The Wee Free Men : (Discworld Novel 30) Paperback
Illustrated by Laura Ellen Anderson, Paul Kidby
Part of the Discworld Novels series
A nightmarish danger threatens from the other side of reality . . . Armed with only a frying pan and her common sense, young witch-to-be Tiffany Aching must defend her home against the monsters of Fairyland.
Luckily she has some very unusual help: the local Nac Mac Feegle - aka the Wee Free Men - a clan of fierce, sheep-stealing, sword-wielding, six-inch-high blue men. Together they must face headless horsemen, ferocious grimhounds, terrifying dreams come true, and ultimately the sinister Queen of the Elves herself . . . THE FIRST BOOK IN THE TIFFANY ACHING SEQUENCE
- Format: Paperback
- Pages: 320 pages
- Publisher: Random House Children's Publishers UK
- Publication Date: 29/04/2004
- Category: Fantasy
- ISBN: 9780552549059
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Showing 1 - 5 of 10 reviews.
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Review by melwil_2006
This was one of those delightful books that you begin reading with absolutely no expectations. See, I'm not a huge fantasy reader. I find that a lot of fantasy books (to me) get too bogged down in talking about remarkable creatures and strange things, and forget that there is a story to be told. So when [info]lizbee gave me this book for my birthday, I entered the book with few expectations.And it blew me away.Firstly, I'm a sucker for a good child heroine. Tiffany Aching, armed with her book and her frying pan and her small army of fighting, drinking and stealing men is a wonderful main character. Although she admits that she doesn't like her brother very much, she'd willing and ready to go forth and rescue him. And despite the fact that witches are banned in her part of the world, she's determined to be a witch. And she'd read the dictionary from beginning to end.The Wee Free Men were also delightful, always ready for a fight (and a drink) whatever the circumstance might be.Pratchett's humour is, of course, one of the best things about the book. He had me laughing out loud over and over again - much to the bemusement of the people around me.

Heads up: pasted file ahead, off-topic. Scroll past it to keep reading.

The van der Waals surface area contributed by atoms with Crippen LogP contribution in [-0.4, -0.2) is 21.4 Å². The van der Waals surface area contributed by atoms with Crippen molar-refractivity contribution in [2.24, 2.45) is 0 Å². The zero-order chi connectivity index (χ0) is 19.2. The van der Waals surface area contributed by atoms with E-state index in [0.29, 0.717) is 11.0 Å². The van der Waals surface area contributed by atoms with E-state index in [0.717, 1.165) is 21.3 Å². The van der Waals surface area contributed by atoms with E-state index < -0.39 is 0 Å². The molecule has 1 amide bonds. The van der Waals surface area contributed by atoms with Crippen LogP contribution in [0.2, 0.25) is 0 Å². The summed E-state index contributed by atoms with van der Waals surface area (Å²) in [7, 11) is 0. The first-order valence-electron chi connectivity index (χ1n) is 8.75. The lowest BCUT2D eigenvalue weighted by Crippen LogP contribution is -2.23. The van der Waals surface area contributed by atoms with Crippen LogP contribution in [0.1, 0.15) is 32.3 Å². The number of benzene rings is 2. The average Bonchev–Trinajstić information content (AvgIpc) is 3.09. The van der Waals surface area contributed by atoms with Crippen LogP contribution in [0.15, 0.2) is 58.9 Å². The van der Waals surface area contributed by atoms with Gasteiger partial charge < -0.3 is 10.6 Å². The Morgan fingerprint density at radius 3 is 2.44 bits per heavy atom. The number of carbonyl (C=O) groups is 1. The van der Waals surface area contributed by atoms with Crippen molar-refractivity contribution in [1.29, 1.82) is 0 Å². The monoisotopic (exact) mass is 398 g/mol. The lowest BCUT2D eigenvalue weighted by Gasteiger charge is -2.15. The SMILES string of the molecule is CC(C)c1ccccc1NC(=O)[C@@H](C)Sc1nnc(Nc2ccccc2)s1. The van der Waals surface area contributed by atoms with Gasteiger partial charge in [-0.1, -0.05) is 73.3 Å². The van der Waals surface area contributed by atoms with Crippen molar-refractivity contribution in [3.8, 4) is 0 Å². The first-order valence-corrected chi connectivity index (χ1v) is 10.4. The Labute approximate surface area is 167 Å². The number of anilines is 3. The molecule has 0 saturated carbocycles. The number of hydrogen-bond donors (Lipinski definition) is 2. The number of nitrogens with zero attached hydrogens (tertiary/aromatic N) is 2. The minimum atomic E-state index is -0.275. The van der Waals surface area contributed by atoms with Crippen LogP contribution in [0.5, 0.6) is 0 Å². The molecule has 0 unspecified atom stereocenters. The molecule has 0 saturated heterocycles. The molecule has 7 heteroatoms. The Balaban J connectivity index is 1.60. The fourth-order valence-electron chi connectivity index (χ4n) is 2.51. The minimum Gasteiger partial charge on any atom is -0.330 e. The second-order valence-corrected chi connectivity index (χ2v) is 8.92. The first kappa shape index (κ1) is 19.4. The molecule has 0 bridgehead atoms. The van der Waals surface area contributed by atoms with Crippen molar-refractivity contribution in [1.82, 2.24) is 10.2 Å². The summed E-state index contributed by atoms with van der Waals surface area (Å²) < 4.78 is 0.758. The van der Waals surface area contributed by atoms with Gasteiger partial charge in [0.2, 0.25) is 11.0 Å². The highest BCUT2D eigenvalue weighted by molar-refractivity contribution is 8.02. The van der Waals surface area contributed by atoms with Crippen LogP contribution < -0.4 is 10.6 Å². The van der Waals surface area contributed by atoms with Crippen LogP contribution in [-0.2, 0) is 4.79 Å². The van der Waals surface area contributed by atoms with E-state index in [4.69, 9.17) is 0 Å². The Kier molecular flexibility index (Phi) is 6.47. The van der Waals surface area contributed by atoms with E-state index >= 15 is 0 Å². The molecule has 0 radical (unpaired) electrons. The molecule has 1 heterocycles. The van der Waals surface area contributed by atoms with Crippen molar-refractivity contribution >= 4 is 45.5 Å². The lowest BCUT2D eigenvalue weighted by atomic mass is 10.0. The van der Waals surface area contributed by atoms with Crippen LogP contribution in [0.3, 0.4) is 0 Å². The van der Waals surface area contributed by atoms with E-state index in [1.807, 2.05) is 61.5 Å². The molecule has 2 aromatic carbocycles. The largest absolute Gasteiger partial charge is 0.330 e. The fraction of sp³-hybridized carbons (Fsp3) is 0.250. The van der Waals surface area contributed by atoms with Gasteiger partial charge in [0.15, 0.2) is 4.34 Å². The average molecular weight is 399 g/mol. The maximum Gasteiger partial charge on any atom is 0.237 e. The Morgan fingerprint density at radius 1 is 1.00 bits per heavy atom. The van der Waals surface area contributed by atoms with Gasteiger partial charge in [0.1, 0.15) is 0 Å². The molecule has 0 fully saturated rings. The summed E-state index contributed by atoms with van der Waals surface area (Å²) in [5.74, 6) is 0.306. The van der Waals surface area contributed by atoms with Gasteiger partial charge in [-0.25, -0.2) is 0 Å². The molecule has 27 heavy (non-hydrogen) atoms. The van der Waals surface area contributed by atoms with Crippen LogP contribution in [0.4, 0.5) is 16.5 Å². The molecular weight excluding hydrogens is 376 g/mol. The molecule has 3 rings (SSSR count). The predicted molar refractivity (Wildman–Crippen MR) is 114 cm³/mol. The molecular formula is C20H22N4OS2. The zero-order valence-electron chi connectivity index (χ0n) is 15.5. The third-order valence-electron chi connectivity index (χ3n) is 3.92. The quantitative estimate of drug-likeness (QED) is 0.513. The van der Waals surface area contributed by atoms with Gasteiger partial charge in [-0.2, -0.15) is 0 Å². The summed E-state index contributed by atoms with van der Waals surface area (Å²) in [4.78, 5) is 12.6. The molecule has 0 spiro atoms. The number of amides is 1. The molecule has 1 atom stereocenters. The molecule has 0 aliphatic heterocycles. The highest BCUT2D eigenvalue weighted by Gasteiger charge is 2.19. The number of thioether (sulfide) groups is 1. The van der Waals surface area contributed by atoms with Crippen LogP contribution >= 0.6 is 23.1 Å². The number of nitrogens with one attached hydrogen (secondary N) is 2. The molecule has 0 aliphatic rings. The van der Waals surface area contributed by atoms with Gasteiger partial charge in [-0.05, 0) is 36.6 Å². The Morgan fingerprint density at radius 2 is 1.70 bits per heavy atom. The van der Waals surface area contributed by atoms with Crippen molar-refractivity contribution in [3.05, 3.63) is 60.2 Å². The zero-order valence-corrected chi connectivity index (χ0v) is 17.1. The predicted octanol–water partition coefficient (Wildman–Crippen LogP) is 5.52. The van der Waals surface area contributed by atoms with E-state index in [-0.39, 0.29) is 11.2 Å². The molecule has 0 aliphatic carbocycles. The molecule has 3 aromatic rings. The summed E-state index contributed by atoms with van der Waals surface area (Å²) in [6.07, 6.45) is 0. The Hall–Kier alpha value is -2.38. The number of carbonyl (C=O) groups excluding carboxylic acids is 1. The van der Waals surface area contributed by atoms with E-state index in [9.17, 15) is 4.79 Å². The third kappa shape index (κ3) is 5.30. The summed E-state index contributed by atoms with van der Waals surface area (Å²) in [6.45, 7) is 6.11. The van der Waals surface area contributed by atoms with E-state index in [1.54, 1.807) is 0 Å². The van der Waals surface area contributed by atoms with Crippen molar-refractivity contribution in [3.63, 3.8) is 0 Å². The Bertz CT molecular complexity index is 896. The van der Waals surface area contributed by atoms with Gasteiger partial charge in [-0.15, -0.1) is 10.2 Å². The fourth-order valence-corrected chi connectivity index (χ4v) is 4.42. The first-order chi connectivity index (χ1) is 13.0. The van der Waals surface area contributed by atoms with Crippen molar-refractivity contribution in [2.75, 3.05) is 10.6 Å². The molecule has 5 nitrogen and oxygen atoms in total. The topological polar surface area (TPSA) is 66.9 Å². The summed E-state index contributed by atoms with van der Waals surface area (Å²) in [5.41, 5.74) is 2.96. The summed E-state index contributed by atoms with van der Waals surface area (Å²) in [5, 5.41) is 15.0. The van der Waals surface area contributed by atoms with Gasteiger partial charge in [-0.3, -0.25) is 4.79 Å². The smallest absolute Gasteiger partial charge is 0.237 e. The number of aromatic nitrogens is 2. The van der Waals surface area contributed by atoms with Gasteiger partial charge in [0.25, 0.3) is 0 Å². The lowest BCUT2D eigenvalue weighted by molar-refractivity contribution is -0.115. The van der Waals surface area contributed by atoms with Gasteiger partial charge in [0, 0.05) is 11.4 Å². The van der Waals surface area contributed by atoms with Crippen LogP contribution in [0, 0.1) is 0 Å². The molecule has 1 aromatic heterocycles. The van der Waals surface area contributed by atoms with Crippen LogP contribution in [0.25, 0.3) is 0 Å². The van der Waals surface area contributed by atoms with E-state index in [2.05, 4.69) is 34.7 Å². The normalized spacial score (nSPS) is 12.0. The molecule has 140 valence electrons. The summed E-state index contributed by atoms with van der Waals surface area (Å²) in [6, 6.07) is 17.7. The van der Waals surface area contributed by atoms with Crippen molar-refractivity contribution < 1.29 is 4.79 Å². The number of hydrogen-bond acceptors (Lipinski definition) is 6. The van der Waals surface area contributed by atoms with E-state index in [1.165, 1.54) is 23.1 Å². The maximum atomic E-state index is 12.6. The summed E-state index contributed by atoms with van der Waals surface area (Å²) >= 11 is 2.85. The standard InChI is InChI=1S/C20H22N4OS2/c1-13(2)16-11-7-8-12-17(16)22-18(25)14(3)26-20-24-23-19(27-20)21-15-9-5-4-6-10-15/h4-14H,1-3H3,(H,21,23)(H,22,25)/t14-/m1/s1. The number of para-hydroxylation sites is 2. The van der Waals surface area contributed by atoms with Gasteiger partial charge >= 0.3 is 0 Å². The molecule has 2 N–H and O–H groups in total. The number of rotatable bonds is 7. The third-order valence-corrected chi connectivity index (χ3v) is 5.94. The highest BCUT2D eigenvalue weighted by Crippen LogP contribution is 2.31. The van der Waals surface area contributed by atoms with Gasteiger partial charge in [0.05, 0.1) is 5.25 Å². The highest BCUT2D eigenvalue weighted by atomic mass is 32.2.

Review by reading_fox
Tiffany Aching granddaughter of Granny Aching, The Sheperdess on all the downs and Chalk, pays attention to things around her and wonders about the morals of nursery tales. So should you. Although everyone knows that witchs need granite to grow, adn that Chalk is too soft, they forget about the flint inside..... Way darker than the younger designation suggests an entertaining tale, picking up on several threads from other works, and introducing new characters.
Review by Raven